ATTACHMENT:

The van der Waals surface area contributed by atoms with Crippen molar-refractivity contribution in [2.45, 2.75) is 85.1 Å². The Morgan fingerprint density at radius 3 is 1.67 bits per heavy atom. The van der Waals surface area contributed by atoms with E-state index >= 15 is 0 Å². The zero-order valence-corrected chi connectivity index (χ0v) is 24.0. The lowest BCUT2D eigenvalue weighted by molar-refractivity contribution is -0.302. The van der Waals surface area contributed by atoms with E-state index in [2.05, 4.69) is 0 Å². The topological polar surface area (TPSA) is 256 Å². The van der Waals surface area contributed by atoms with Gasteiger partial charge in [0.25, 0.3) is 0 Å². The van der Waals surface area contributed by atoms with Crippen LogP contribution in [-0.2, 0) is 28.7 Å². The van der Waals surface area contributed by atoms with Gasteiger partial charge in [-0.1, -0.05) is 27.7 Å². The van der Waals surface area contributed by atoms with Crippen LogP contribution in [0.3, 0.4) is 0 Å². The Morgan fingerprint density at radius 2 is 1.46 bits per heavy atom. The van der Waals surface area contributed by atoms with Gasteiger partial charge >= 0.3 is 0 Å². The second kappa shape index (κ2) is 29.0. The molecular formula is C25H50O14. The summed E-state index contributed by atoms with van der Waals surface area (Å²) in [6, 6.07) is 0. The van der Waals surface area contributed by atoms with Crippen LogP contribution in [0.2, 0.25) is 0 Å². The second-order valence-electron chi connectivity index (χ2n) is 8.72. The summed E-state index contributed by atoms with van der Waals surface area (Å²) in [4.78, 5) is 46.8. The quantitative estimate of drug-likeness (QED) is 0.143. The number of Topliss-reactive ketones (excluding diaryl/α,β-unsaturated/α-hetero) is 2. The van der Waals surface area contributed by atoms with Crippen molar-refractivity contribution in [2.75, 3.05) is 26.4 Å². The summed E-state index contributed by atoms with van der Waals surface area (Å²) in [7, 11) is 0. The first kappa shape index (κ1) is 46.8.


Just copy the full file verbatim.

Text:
The van der Waals surface area contributed by atoms with Crippen molar-refractivity contribution in [2.45, 2.75) is 85.1 Å². The Morgan fingerprint density at radius 3 is 1.67 bits per heavy atom. The van der Waals surface area contributed by atoms with E-state index >= 15 is 0 Å². The zero-order valence-corrected chi connectivity index (χ0v) is 24.0. The lowest BCUT2D eigenvalue weighted by molar-refractivity contribution is -0.302. The van der Waals surface area contributed by atoms with E-state index in [2.05, 4.69) is 0 Å². The topological polar surface area (TPSA) is 256 Å². The van der Waals surface area contributed by atoms with Gasteiger partial charge in [0.25, 0.3) is 0 Å². The van der Waals surface area contributed by atoms with Crippen LogP contribution in [-0.2, 0) is 28.7 Å². The van der Waals surface area contributed by atoms with Gasteiger partial charge in [-0.1, -0.05) is 27.7 Å². The van der Waals surface area contributed by atoms with Crippen LogP contribution in [0.3, 0.4) is 0 Å². The Morgan fingerprint density at radius 2 is 1.46 bits per heavy atom. The van der Waals surface area contributed by atoms with Gasteiger partial charge >= 0.3 is 0 Å². The second kappa shape index (κ2) is 29.0. The molecular formula is C25H50O14. The summed E-state index contributed by atoms with van der Waals surface area (Å²) in [6, 6.07) is 0. The van der Waals surface area contributed by atoms with Crippen LogP contribution in [0.2, 0.25) is 0 Å². The second-order valence-electron chi connectivity index (χ2n) is 8.72. The summed E-state index contributed by atoms with van der Waals surface area (Å²) in [4.78, 5) is 46.8. The quantitative estimate of drug-likeness (QED) is 0.143. The number of Topliss-reactive ketones (excluding diaryl/α,β-unsaturated/α-hetero) is 2. The van der Waals surface area contributed by atoms with Crippen molar-refractivity contribution in [2.75, 3.05) is 26.4 Å². The summed E-state index contributed by atoms with van der Waals surface area (Å²) in [7, 11) is 0. The first kappa shape index (κ1) is 46.8.